It was unseasonably warm for October, a slight; almost spring like breeze picking up a few scattered leaves across the highway, blowing without care, and still Jake felt cold. Another quick glance at Ed, and that cold feeling came again. He zipped up his jacket and forced himself to focus on other things.
“Well, I don’t suppose there’s anything left to do here, but pack it up. I’d like to get some sleep before the sun comes up.” Sheriff Ian Talbot was about as laid-back country as they came. Short, balding and about eight months sort of retiring, he was pretty much just riding out the days until he got the cheapest gold watch the county thought they could get away with giving him, and a pension that would have made a more ambitious man rage. Jake didn’t hold any of that against him, Talbot had been Sheriff as long as Jake could remember, it wasn’t as if Anders County was a hot bed of criminal activity. Thumbs tucked behind a belt that was lost beneath fifty years of donuts and baby back ribs, he leaned against the side of the ambulance and fixed his gaze on the body sprawled out just beyond. “Damn shame.” he yawned. Jake was about to voice his agreement, when he was interrupted by one of Talbot’s officers,
“Hey boss.” It was Parker, one of the newer boys on the force, about Jake’s age, but new enough to town that they could not be described as friends. “You wanna come take a look at this?” Sheriff Talbot frowned, and shot a glance at Jake who did not hesitate to follow along as Parker led them both back to where the dead woman’s car was wedged against a nearby tree. The sides of the car glared back angrily against the headlights of the ambulance, making Jake squint and turn his head. He made a quick glance backwards, Ed had not moved. Sheriff Talbot stopped just short of the rear of the car,
“What we got here Parker? Harlow?” Harlow Jenkins was squatting just beyond where the Sheriff was standing. Tall and lanky he looked funny squatting on the roadside, he had gone to High School with Jake’s older brother, meaning he and Jake had known each other a lot of years. He nodded briefly in Jake’s direction as a way of acknowledgement before he turned his attention to the Sheriff. “We got more than one set of tire marks here.” he said without preamble. Jake was not alone when he turned his attention to the asphalt at their feet, all eyes were upon the black skid marks leading from the highway onto the embankment. Jake was not exactly a forensic scientist, but he had spent enough of his High School years hot-rodding with his friends on the back roads outside of town to know skid marks when he saw them. One set veered in a swerving arch from the northbound lane to where the woman’s late model Honda had smashed through the guardrail before colliding with the large oak at the end of the curve. However just as Harlow had said there was another set of tire marks as well. A little wider than the set left by the dead woman’s car, these other marks curved just until the car hit the guardrail, before swerving hard again back towards the highway and off in the direction of town.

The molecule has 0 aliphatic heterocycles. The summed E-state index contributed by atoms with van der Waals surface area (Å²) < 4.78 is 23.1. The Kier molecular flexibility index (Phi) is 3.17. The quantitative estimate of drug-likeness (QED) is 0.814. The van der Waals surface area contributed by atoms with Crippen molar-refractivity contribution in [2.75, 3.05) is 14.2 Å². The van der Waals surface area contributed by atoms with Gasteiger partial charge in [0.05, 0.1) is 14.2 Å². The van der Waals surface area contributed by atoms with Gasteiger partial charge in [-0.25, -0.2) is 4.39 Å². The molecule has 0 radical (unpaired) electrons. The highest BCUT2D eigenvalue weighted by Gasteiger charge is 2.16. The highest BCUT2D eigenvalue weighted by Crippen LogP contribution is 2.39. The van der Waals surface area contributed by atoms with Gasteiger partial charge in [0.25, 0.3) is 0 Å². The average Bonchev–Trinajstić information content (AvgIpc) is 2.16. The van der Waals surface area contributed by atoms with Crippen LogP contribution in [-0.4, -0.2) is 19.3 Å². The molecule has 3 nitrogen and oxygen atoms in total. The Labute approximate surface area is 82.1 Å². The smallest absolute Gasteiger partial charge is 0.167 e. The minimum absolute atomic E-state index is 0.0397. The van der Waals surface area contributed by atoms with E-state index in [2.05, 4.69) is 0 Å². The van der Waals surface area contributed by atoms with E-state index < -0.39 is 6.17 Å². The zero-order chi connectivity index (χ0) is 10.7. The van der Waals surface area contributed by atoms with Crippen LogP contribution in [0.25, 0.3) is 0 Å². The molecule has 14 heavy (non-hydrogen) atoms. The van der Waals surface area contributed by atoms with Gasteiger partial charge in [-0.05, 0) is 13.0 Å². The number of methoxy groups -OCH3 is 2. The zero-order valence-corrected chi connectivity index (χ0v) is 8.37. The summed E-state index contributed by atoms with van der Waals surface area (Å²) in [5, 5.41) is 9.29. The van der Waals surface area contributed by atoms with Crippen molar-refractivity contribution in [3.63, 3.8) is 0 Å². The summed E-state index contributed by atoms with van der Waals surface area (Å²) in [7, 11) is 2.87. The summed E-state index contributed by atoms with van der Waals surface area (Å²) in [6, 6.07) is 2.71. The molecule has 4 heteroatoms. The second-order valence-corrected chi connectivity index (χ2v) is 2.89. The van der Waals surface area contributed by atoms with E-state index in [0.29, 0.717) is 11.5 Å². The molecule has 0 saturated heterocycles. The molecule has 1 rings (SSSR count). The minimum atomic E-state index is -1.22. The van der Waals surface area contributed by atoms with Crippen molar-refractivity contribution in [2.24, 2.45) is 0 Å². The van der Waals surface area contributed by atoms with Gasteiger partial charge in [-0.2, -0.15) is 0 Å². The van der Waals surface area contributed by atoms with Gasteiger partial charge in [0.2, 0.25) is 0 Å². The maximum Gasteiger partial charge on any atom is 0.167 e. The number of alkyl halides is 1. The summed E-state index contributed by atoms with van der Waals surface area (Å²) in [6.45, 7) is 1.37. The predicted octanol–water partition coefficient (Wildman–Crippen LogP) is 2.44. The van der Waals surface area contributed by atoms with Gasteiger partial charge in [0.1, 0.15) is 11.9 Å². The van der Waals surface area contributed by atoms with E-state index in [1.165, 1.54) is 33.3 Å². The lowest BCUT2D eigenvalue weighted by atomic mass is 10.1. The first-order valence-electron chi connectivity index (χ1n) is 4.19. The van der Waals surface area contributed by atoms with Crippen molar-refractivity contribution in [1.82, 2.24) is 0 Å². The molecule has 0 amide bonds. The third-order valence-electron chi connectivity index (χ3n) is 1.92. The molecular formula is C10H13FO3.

Jake’s eyes shot up in time to meet Harlow’s questioning gaze, his throat felt suddenly dry. He could feel the Sheriff and Parker looking from one to the other. All four of them knew what the other was thinking.
Someone had forced that Honda off the road.
I want to keep looking at her.
I never want to take my eyes off her.
In a flash I could see her smiling face. She had perfectly straight teeth; they were the brightest shade of white I had ever seen. Like a movie star’s. No one was watching me, they wouldn’t notice if I reached down and stroked her face. So beautiful; even in death. My fingers snag on her hair, matted with blood and gray, rubbery brains. My mouth is dry, cracked lips meet my tongue. She had such beautiful lips. I want to crawl inside her body…
I jump before I realize it. Damn, what will they think if they see you jumping like a cat?!?
I glance up trying to look calm. They will want me to be calm; it’s my job to stay calm. Sheriff Talbot is walking toward me, he looks pissed.
“I need you to go over that body again.”
“What’s the problem?’ I ask him, keeping my voice regular, quiet, just how they expect me to sound.
“I just want to be absolutely certain that it was the car wreck that killed her.” He’s standing over me now, and her. He’s closer than I would like. Can he see her neck? Did he see the bruises?